Impact of remote monitoring on clinical events and associated health care utilization: A nationwide assessment.

Published

Journal Article

BACKGROUND: Remote monitoring (RM) of cardiac implantable electronic devices (CIEDs) improves patient survival. However, whether RM reduces health care utilization is unknown. OBJECTIVE: The purpose of this study was to determine whether RM was associated with reduced hospitalization and costs in clinical practice. METHODS: We conducted a nationwide cohort study using the Truven Health Analytics MarketScan database. Patients implanted with a CIED between March 31, 2009, and April 1, 2012, were included. All-cause hospitalization events were compared between those using RM and those not using RM by using Cox proportional hazards methods with Andersen-Gill extension and propensity scoring. We also compared health care costs (payments >30 days after CIED implantation). RESULTS: Overall, there were 92,566 patients (mean age 72 ± 13 years; 58,140 [63%] men) with a mean follow-up of 19 ± 12 months, including 54,520 (59%) pacemaker, 27,816 (30%) implantable cardioverter-defibrillator, and 10,230 (11%) cardiac resynchronization therapy patients. Only 37% of patients (34,259) used RM. Patients with RM had Charlson Comorbidity Index values similar to those not using RM but had lower adjusted risk of all-cause hospitalization (adjusted hazard ratio 0.82; 95% confidence interval 0.80-0.84; P < .001) and shorter mean length of hospitalization (5.3 days vs 8.1 days; P < .001) during follow-up. RM was associated with a 30% reduction in hospitalization costs ($8720 mean cost per patient-year vs $12,423 mean cost per patient-year). For every 100,000 patient-years of follow-up, RM was associated with 9810 fewer hospitalizations, 119,000 fewer days in hospital, and $370,270,000 lower hospital payments. CONCLUSION: RM is associated with reductions in hospitalization and health care utilization. Since only about a third of patients with CIEDs routinely use RM, this represents a major opportunity for quality improvement.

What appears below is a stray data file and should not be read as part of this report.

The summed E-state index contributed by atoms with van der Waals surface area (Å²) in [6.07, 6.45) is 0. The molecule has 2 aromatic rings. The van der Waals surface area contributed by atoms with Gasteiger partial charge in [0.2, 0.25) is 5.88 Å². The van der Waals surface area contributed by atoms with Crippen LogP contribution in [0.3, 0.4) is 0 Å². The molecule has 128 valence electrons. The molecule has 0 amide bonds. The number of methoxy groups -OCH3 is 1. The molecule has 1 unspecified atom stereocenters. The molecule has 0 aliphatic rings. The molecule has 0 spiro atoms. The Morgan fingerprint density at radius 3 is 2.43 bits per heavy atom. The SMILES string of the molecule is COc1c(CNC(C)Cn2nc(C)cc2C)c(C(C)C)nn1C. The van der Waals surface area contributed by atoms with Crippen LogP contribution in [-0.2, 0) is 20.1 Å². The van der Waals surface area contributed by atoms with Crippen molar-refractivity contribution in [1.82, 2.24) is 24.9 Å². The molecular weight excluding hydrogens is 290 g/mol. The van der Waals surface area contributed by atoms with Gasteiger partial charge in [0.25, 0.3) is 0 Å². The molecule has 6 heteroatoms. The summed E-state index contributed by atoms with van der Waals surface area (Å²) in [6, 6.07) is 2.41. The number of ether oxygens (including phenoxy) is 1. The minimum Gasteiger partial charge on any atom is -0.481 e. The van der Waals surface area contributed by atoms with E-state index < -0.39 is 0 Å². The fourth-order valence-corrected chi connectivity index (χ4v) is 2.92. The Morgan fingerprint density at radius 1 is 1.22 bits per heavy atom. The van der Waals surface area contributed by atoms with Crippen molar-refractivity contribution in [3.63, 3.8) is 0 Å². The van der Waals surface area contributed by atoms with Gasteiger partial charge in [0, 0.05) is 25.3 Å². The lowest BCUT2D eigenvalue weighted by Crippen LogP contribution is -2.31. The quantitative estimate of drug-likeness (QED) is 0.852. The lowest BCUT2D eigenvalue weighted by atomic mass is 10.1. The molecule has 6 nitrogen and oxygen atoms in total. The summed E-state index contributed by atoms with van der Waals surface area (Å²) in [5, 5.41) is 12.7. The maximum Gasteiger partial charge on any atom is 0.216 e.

Full Text

Duke Authors

Cited Authors

  • Piccini, JP; Mittal, S; Snell, J; Prillinger, JB; Dalal, N; Varma, N

Published Date

  • December 2016

Published In

Volume / Issue

  • 13 / 12

Start / End Page

  • 2279 - 2286

PubMed ID

  • 27544748

Pubmed Central ID

  • 27544748

Electronic International Standard Serial Number (EISSN)

  • 1556-3871

Digital Object Identifier (DOI)

  • 10.1016/j.hrthm.2016.08.024

Language

  • eng

Conference Location

  • United States